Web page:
Publications of Place that refer to Hebb (1949). The Organization of Behavior
Place, U. T. (1974-05-15). Lecture 25: Theories of emotion and the nature of emotional reactions (15/5/1974). Section 7
Emotion as experience. Physiological theories of emotion, The vocabulary of feeling and emotion. Enjoying. Wanting. Dimensions of emotion. Measuring emotions
[References]  [1 referring publications by Place]
Download: Amsterdam Lecture 25.pdf
Place, U. T. (1991h). Error-correction in connectionist networks: A new perspective on the law of effect [Unpublished paper. Presented to the Annual Conference of the British Psychological Society, Bournemouth, 12th April 1991, Session on Behavioristic Perspectives on Cognitive Psychology and to the 17th Annual Convention of the Association for Behavior Analysis, Atlanta, Georgia, May 26th 1991.] .
Download: 1991h Error Correction in Connectionist Networks - A New Perspective on the Law of Effect.pdf
Place, U. T. (1992c). Eliminative connectionism and its implications for a return to an empiricist/behaviorist linguistics. Behavior and Philosophy, 20, 21-35. www.jstor.org/stable/27759268
For the past three decades linguistic theory has been based on the assumption that sentences are interpreted and constructed by the brain by means of computational processes analogous to those of a serial-digital computer. The recent interest in devices based on the neural network or parallel distributed processor (PDP) principle raises the possibility ("eliminative connectionism") that such devices may ultimately replace the S-D computer as the model for the interpretation and generation of language by the brain. An analysis of the differences between the two models suggests that that the effect of such a development would be to steer linguistic theory towards a return to the empiricism and behaviorism which prevailed before it was driven by Chomsky towards nativism and mentalism. Linguists, however, will not be persuaded to return to such a theory unless and until it can deal with the phenomenon of novel sentence construction as effectively as its nativist/mentalist rival.
[References]  [4 referring publications by Place]
Download: 1992c Eliminative Connectionsm -Its Implications for a Return to an Empiricist-Behaviorist Linguistics.pdf
Place, U. T. (1998d). Behaviourism as a standpoint in linguistics. Connexions, (4), 26-30. www2.open.ac.uk/arts/journals/connexions/Connexions_4.pdf
Download: 1998d Behaviourism as a Standpoint in the Science of Linguistics.pdf
Place, U. T. (2000a). Consciousness and the zombie-within: a functional analysis of the blindsight evidence. In Y. Rossetti, & A. Revonsuo (Eds.), Beyond dissociations: Interaction between dissociated implicit and explicit processing (pp. 295-329). John Benjamins. doi:10.1075/aicr.22.15pla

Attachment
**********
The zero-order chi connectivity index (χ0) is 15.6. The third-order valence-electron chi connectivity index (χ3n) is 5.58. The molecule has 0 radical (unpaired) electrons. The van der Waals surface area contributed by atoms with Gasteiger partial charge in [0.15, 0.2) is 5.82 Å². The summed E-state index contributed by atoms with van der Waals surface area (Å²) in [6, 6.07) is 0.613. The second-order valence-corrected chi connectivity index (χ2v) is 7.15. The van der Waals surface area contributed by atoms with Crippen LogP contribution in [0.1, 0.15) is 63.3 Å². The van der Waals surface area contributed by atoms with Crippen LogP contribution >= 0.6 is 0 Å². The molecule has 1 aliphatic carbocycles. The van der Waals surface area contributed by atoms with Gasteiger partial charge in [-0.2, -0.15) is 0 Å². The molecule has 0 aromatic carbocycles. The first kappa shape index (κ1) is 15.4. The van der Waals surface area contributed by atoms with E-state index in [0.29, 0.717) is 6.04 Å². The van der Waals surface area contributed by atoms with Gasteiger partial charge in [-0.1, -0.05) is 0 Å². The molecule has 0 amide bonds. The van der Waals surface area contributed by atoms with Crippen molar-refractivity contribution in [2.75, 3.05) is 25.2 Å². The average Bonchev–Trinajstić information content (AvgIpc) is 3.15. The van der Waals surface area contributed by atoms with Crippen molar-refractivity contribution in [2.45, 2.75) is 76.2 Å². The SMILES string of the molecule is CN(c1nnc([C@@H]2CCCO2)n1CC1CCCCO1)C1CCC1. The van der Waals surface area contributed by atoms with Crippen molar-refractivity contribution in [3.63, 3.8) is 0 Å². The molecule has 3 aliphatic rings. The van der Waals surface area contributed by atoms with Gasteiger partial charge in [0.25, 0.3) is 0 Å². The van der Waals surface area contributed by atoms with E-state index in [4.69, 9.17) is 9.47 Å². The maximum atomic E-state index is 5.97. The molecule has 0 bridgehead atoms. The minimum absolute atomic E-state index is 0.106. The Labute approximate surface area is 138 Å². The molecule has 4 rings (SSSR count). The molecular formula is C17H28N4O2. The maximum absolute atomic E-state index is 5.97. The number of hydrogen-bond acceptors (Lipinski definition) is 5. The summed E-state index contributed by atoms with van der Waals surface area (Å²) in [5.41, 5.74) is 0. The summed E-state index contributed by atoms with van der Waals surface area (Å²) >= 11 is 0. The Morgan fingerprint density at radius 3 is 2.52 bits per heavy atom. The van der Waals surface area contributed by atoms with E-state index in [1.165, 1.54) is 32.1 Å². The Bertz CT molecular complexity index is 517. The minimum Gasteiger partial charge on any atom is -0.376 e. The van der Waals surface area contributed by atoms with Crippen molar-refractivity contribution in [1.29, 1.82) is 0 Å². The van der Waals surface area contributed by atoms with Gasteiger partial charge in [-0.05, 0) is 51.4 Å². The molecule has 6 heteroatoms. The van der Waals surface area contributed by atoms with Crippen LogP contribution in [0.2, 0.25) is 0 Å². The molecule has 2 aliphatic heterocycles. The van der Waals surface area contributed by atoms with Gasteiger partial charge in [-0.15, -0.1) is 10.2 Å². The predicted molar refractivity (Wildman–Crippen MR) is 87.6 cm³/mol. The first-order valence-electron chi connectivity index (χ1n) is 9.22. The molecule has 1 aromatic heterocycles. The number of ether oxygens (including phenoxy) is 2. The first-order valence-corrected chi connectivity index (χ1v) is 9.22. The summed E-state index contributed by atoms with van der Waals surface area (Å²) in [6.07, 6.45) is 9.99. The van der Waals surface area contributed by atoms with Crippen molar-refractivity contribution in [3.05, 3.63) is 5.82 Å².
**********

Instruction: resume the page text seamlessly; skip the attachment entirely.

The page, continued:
Cowey & Stoerig's (1995) demonstration that the phenomenon of blindsight applies to monkeys with striate cortical lesions in the same way as it does to humans with similar lesions makes it plausible to argue that the behaviour of mammals and probably that of other vertebrates is controlled by two distinct but closely interdependent and interacting systems in the brain which I shall refer to respectively as 'consciousness' and the 'sub-conscious automatic pilot or "zombie" within'. On this hypothesis, consciousness has three functions, (a) that of categorizing any input that is problematic in that it is either unexpected or significant relative to the individual's current or perennial motivational concerns, (b) that of selecting a response appropriate both to the presence of a thing of that kind and to the individual's motivational concerns with respect to it, and (c) that of monitoring the execution of that response. Conscious/phenomenal experience, on this view, is the first stage in the process whereby problematic inputs are processed by consciousness. Its function is to modify the figure-ground relations within the central representation of a problematic input until an adequate categorization is selected. The sub-conscious automatic pilot or “zombie-within” has two functions (a) that of continuously scanning the total current input and alerting consciousness to any input it identifies as problematic, (b) that of protecting consciousness from overload either by ignoring those non-problematic inputs which require no response or by responding appropriately but automatically to those for which there already exists a well practised skill or other “instinctive” response pattern.
[References]  [Is cited by]  [4 referring publications by Place]  [Reprinting collections]
Download: 2000a Consciousness and the Zombie-within a Functional Analysis of the Blindsight Evidence.pdf